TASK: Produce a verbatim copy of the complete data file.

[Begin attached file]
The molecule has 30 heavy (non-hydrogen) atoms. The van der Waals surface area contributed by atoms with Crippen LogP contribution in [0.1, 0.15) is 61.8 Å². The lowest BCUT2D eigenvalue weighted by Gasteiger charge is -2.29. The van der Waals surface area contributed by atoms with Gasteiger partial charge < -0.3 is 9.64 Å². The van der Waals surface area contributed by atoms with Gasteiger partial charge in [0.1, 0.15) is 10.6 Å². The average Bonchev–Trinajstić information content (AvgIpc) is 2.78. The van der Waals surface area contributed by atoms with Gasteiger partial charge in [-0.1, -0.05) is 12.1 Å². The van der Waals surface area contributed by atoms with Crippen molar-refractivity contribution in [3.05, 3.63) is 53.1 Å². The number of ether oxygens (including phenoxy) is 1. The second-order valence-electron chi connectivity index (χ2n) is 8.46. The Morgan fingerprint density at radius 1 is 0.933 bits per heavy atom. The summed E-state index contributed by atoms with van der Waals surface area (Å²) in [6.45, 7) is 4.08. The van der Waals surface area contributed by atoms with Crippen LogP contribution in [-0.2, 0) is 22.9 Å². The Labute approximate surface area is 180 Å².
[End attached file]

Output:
The molecule has 30 heavy (non-hydrogen) atoms. The van der Waals surface area contributed by atoms with Crippen LogP contribution in [0.1, 0.15) is 61.8 Å². The lowest BCUT2D eigenvalue weighted by Gasteiger charge is -2.29. The van der Waals surface area contributed by atoms with Gasteiger partial charge < -0.3 is 9.64 Å². The van der Waals surface area contributed by atoms with Gasteiger partial charge in [0.1, 0.15) is 10.6 Å². The average Bonchev–Trinajstić information content (AvgIpc) is 2.78. The van der Waals surface area contributed by atoms with Gasteiger partial charge in [-0.1, -0.05) is 12.1 Å². The van der Waals surface area contributed by atoms with Crippen molar-refractivity contribution in [3.05, 3.63) is 53.1 Å². The number of ether oxygens (including phenoxy) is 1. The second-order valence-electron chi connectivity index (χ2n) is 8.46. The Morgan fingerprint density at radius 1 is 0.933 bits per heavy atom. The summed E-state index contributed by atoms with van der Waals surface area (Å²) in [6.45, 7) is 4.08. The van der Waals surface area contributed by atoms with Crippen LogP contribution in [-0.2, 0) is 22.9 Å². The Labute approximate surface area is 180 Å².